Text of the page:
I have only a few patches of memories of my grandmothers. They both died before I hit my teen years, and my recollections are hazy at best.
My mother’s mother died when I was five. My recollections of her are of a tiny wisp of a gentle lady who wore shoes so small they almost fit me for dress-up when I was a very young girl.
My father’s mother died when I was 12. She lived 500 miles away in Virginia, and we saw her a couple of times a year. She would visit at Christmas dressed in lovely church clothes as she emerged from the Piedmont Airlines flight at the Columbia airport.
Both of my grandmothers were in professions traditional for women who worked in the mid 1900s. My dad’s mom, Granny, was a teacher of gifted and special ed children. My mother’s mom, Butter, was a much-beloved church secretary.
Recently Granny sat on my shoulder for a few minutes. My husband and I had met up one of his high school friends, Jackie, and her husband for a concert in Charlotte. Jackie and I had exchanged emails with details of the trip, and she had noticed my email signature that included my full name, Reba Hull Campbell.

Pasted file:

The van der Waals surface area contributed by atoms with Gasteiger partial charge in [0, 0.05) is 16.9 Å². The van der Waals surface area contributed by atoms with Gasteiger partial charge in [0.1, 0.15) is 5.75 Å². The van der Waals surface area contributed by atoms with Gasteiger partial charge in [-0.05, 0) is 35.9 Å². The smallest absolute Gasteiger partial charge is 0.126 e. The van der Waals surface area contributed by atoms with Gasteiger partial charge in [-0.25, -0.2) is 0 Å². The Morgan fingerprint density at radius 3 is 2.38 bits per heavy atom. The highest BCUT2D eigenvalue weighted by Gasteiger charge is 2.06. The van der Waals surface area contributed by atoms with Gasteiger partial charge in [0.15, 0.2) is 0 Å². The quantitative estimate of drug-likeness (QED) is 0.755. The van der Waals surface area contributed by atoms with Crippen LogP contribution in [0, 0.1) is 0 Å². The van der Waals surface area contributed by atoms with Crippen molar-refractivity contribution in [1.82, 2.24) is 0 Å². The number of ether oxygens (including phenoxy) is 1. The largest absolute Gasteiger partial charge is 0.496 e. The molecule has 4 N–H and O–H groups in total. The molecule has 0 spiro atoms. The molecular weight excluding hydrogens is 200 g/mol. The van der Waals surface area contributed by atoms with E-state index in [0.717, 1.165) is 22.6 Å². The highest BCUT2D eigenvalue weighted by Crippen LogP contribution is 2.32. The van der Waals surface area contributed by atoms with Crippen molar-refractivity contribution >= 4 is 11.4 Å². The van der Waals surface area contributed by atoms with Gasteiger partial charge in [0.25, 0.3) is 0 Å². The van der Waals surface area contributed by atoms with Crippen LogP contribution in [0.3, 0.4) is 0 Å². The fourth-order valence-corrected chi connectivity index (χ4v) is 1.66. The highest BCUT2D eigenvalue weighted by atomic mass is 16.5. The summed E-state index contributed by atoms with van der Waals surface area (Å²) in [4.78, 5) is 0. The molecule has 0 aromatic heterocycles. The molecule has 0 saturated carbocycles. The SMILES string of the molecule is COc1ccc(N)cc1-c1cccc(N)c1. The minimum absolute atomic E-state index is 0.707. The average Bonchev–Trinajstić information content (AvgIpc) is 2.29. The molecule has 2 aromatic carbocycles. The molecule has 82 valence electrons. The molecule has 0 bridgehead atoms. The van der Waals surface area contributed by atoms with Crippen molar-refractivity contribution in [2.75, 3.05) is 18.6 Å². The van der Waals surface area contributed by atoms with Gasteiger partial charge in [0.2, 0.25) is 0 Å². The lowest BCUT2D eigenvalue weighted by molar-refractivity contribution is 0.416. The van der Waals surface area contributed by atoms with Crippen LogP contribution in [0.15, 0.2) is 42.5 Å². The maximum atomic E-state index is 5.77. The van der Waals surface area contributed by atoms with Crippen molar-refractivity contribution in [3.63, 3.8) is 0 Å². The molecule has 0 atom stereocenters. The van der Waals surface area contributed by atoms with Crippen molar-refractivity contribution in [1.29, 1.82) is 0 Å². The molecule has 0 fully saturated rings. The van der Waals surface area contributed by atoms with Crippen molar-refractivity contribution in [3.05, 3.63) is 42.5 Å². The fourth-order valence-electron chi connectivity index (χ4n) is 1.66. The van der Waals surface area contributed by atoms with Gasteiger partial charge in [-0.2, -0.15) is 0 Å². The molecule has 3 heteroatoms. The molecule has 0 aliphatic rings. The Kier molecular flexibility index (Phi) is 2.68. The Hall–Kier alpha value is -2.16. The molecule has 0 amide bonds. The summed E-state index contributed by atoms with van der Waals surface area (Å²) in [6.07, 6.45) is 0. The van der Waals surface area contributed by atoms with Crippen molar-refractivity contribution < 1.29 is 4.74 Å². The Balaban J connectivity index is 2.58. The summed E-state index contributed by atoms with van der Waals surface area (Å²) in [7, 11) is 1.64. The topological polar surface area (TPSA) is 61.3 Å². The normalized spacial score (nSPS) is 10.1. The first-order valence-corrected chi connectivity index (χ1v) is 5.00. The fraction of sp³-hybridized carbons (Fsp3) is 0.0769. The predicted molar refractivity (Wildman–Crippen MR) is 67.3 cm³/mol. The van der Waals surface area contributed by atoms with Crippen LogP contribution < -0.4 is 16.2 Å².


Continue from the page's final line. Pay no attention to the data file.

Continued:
Somehow our conversation turned to my maiden name, and Jackie mentioned her favorite teacher in all her school years had the same name as my maiden name, Hull. I mentioned in passing that my grandmother and my mother were both teachers students would have called Mrs. Hull.
After just a matter of sentences exchanged between us, Jackie and I figured out that my Granny was her second grade in teacher Newport News, VA. Jackie had only lived in Newport News a short time as a child because her father was in the military. She and my husband knew each other as teen-agers in Mississippi, so he had no reason to know of her early years in Virginia. This connection could have so easily gone undiscovered without the randomness of the email Jackie and I exchanged.
Jackie described her second grade experience as filled with my grandmother’s gentle nature, encouraging words and kindness to a young girl whose bad first grade experience could have soured her on school for life.
Chills ran through me as I imagined my Granny sitting on my shoulder at that moment listening to Jackie and me recount our collective memories of her. My mother described that kind of moment as a God wink…one of those treasured random connect points in life that that is impossible to put into words.
Jackie told me later that evening that she had felt a connection to me but didn't know why. Granny knew why, and it was just a matter of time before we discovered this amazing cross point in our lives. I feel closer to my Granny knowing she made such a difference in my friend's life.